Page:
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Circuits

Battery

A battery moves charge upwards in voltage
A resistor dissipates energy as charges fall downwards in voltage

Charge          =  Q           Coulombs
Voltage         =  V           Volts
Energy          =  E  =  VQ    Joules
Time            =  T           seconds
Current         =  I  =  Q/T   Amperes
Resistance      =  R  =  V/I   Ohms
Power           =  P  =  QV/T  Watts
                      =  IV
                      =  V2/R
                      =  I2R

Ohm's Law:  V = IR

Resistance

Superconductor
Resistor

In a superconductor, electrons move without interference.
In a resistor, electrons collide with atoms and lose energy.

                 Resistance (Ohms)

Copper wire            .02          1 meter long and 1 mm in diameter
1 km power line        .03
AA battery             .1           Internal resistance
Light bulb          200
Human             10000

Capacitors
Voltage          =  V             Volts
Capacitance      =  C             Farads
Total energy     =  E  =  ½ C V2  Joules
Effective        =  Ee =  ¼ C V2  Joules
Not all of the energy in a capacitor is harnessable because the voltage diminishes as the charge diminishes, hence the effective energy is less than the total energy.
Capacitance
A   =  Plate area
Z   =  Plate spacing
Ke  =  Electric force constant  =  8.9876e9 N m2 / C2
Q   =  Max charge on the plate     (Coulombs)
Emax=  Max electric field       =  4 Pi Ke Q / A
V   =  Voltage between plates   =  E Z     =  4 Pi Ke Q Z / A
En  =  Energy                   =  .5 Q V  =  .5 A Z E2 / (4 π Ke)
e   =  Energy/Volume            =  E / A Z =  .5 E2 / (4 π Ke)
q   =  Charge/Volume            =  Q / A / Z
C   =  Capacitance              =  Q/V     =  (4 Pi Ke)-1 A/Z   (Farads)
c   =  Capacitance/Volume       =  C / A / Z =  (4 Pi Ke)-1 Emax2 / V2
Eair=  Max electric field in air=  3 MVolt/meter
k   =  Dielectric factor        =  Emax / Eair


Continuum                                                 Macroscopic

Energy/Volume  =  .5 E2  / (4 Pi Ke)           <->        Energy = .5 C V2
               =  .5 q V                                         =  .5 Q V
c              =  (4 Pi Ke)-1 Emax2  / V2      <->        C      = (4 Pi Ke)-1 A / Z

A capacitor can be specified by two parameters:
*)   Maximum energy density or maximum electric field
*)   Voltage between the plates

The maximum electric field is equal to the max field for air times a dimensionless number characterizing the dielectric

Eair =  Maximum electric field for air before electical breakdown
Emax =  Maximum electric field in the capacitor
Rbohr=  Bohr radius
     =  Characteristic size of atoms
     =  5.2918e-11 m
     =  hbar2 / (ElectronMass*ElectronCharge2*Ke)
Ebohr=  Bohr electric field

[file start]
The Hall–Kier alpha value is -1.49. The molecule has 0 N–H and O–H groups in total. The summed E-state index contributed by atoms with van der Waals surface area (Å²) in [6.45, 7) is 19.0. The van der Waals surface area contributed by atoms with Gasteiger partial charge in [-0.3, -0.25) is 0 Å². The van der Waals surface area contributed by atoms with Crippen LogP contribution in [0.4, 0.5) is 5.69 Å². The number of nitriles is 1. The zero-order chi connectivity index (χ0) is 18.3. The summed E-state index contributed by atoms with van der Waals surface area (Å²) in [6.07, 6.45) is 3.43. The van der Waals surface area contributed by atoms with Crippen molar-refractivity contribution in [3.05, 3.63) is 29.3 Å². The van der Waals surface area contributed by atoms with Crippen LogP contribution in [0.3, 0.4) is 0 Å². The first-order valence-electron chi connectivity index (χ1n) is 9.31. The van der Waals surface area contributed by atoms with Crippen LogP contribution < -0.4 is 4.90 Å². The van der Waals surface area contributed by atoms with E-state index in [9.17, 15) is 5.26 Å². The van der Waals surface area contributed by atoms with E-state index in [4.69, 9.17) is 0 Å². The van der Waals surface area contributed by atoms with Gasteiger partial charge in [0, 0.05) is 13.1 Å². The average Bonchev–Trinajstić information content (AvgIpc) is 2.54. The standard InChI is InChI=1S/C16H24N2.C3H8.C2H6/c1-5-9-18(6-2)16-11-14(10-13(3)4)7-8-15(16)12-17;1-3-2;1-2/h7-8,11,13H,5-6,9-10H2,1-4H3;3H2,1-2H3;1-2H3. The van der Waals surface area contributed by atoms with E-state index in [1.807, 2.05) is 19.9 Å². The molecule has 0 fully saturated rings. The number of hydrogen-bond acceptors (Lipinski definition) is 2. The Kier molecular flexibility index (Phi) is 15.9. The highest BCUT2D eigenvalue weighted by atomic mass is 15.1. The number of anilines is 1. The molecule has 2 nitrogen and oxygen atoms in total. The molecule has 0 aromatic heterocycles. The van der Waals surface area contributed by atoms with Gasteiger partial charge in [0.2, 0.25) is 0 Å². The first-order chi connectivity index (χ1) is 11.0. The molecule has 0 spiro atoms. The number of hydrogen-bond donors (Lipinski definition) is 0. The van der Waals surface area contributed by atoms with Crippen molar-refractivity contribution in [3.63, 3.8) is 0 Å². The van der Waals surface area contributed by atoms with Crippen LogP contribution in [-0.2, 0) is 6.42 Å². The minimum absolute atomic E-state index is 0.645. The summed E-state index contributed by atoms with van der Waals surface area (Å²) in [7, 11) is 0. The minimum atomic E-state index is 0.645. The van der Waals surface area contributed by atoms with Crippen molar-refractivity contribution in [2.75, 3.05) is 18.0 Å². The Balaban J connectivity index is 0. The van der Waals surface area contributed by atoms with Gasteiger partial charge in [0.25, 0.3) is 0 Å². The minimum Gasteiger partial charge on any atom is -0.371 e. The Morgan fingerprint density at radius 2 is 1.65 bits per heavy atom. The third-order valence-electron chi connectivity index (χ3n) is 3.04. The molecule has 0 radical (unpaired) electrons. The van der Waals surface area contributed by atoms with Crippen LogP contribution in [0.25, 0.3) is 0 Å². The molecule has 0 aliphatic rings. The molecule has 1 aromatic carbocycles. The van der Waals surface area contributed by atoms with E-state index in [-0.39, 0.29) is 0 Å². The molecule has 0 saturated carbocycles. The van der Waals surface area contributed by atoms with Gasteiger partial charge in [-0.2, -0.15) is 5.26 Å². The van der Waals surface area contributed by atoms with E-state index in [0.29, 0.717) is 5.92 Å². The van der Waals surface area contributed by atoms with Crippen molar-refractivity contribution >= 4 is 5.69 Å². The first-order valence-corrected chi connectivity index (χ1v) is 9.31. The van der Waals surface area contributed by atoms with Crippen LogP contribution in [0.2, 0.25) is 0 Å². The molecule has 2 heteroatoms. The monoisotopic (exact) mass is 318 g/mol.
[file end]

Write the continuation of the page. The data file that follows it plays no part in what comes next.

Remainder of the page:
=  Field generated by a proton at a distance of 1 Bohr radius
     =  5.142e11 Volt/m
Maximum energy density  =  .5 * 8.854e-12 Emax2


                         Emax (MVolt/m)   Energy density
                                            (Joule/kg)
Al electrolyte capacitor     15.0            1000
Supercapacitor               90.2           36000
Bohr limit               510000            1.2e12            Capacitor with a Bohr electric field

Conductivity

White: High conductivity
Red:   Low conductivity

Electric and thermal conductivity
         Electric  Thermal  Density   Electric   C/Ct     Heat   Heat      Melt   $/kg  Young  Tensile Poisson  Brinell
         conduct   conduct            conduct/            cap    cap                                   number   hardness
        (e7 A/V/m) (W/K/m)  (g/cm^3)  Density   (AK/VW)  (J/g/K) (J/cm^3K)  (K)         (GPa)  (GPa)             (GPa)

Silver      6.30   429      10.49       .60      147       .235   2.47     1235    590    83   .17      .37      .024
Copper      5.96   401       8.96       .67      147       .385   3.21     1358      6   130   .21      .34      .87
Gold        4.52   318      19.30       .234     142       .129   2.49     1337  24000    78   .124     .44      .24
Aluminum    3.50   237       2.70      1.30      148       .897   2.42      933      2    70   .05      .35      .245
Beryllium   2.5    200       1.85      1.35      125      1.825   3.38     1560    850   287   .448     .032     .6
Magnesium   2.3    156       1.74      1.32      147      1.023   1.78      923      3    45   .22      .29      .26
Iridium     2.12   147      22.56       .094     144       .131   2.96     2917  13000   528  1.32      .26     1.67
Rhodium     2.0    150      12.41       .161     133       .243   3.02     2237  13000   275   .95      .26     1.1
Tungsten    1.89   173      19.25       .098     137       .132   2.54     3695     50   441  1.51      .28     2.57
Molybdenum  1.87   138      10.28       .182     136       .251            2896     24   330   .55      .31     1.5
Cobalt      1.7    100       8.90       .170               .421            1768     30   209   .76      .31      .7
Zinc        1.69   116       7.14                          .388             693      2   108   .2       .25      .41
Nickel      1.4     90.9     8.91                          .444            1728     15
Ruthenium   1.25   117      12.45                                          2607   5600
Cadmium     1.25    96.6     8.65                                           594      2    50   .078     .30      .20
Osmium      1.23    87.6    22.59                          .130            3306  12000
Indium      1.19    81.8     7.31                                           430    750    11   .004     .45      .009